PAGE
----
Can you really conjure up the spirit of a place through a bottle of gin? The ginaissance has spawned so many gins that the geniuses in the marketing departments have to burn the midnight oil to give their product a distinctive edge, sufficient to make it stand out in the crowd. Gin O’ndina, another impressive small batch, premium aka expensive, gin to come out of Italy, this one distilled by the Milanese company, Davide Campari-Milano SpA, is said to conjure up the “glamour and carefree spirit” of the Italian Riviera in the 1960s.
To reinforce the message the logo at the front of the bottle features a young woman looking longingly into the distance, gazing at a curved bay with white sand and a large sun sinking below the horizon. Oddly, there is no glass of O’ndina in front of her and the swirling geometric design immediately beneath her makes her look like a mermaid. Perhaps she is waiting for her Romeo to deliver her drink which will make her perfect day more perfect still?
The bottle is elegant in design, a squashed heptagon in shape with a short neck leading to an artificial stopper with a deep blue cap. The glass is clear and the blue colour scheme is meant to evoke the warmth of the Ligurian Sea. The labelling at the bottom fifth of the bottle tells me that it contains “fresh basil from Liguria, citrus from southern Italy and a mix of native herbs, selected to portray an Italian coastal landscape in every sip”.
Frustratingly, this is as much information as we get about the contents, although the gin is supposed to use 19 botanicals. The variety of basil deployed is Grande Verde di Genova which, I’m told, is characterised by its very bright green colour and especially refreshing sweetness. The juniper is sourced from the Apennine Mountains, the orris root from Tuscany and the liquorice from Calabria while the foothills of Piemonte provide sage, marjoram, thyme and fennel. It does annoy me when you cannot get a full list of the runners and riders.
What makes me wary of some European gins is their use of a wine base spirit which, in my experience, makes for an acerbic starting point which very few combinations of botanicals can ever successfully eradicate. However, I cannot detect its presence here, a distinct plus point. The spirit and botanicals are distilled in fresh, clear Alpine spring water and bottled with a very impressive ABV of 45%. This is not a gin to while away the sunny hours with; it has a kick.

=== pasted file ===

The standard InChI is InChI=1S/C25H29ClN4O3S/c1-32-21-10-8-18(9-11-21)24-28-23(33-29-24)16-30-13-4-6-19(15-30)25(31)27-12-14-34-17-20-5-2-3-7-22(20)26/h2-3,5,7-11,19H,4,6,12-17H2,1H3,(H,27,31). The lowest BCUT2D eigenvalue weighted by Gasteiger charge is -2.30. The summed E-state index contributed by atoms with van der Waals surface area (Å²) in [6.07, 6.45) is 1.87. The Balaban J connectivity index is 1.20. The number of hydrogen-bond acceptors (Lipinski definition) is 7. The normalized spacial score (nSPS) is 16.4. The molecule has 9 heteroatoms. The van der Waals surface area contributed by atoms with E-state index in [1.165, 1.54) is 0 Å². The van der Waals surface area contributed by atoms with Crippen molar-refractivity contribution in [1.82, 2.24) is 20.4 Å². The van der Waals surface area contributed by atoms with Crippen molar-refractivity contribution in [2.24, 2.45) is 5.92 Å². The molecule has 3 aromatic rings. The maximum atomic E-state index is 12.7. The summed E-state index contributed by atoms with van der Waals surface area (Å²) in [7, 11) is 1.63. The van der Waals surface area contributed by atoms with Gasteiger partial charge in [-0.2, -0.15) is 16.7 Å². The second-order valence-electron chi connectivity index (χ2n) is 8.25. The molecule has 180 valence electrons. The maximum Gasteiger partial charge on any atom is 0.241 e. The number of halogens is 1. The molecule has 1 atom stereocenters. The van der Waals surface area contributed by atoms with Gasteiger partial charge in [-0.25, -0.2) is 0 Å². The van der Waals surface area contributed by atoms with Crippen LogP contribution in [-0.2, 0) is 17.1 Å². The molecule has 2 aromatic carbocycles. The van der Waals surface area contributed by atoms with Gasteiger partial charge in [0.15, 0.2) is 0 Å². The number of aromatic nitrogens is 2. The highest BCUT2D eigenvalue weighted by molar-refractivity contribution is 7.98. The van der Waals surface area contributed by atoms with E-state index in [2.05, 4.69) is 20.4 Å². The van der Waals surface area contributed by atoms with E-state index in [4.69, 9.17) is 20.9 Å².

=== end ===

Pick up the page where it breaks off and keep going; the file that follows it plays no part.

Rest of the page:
On opening the bottle my senses were assaulted by a heady mix of pepper, herbs and citrus with a welcome hit of juniper. In the glass it is crystal clear and the juniper, forward and bright, immediately makes its presence known before allowing the herbs a place at the table and the citric notes to breathe expansively. There is a hint of liquorice which lingers into the aftertaste which together with peppery spices and another blast of juniper leaves a lingering and satisfying taste.
Overall, I found it a well-balanced spirit with enough variety in the taste sensations to interest me and make me want to take another sip. Considering its strength, I did not find it as spicy as I had anticipated and the juniper maintained a prominent position throughout, always a plus in my book. If you are looking for a classy, elegant gin, this will not disappoint you. Did it remind me of the Italian Riviera? Not really, but that is marketeers for you.
Until the next time, cheers!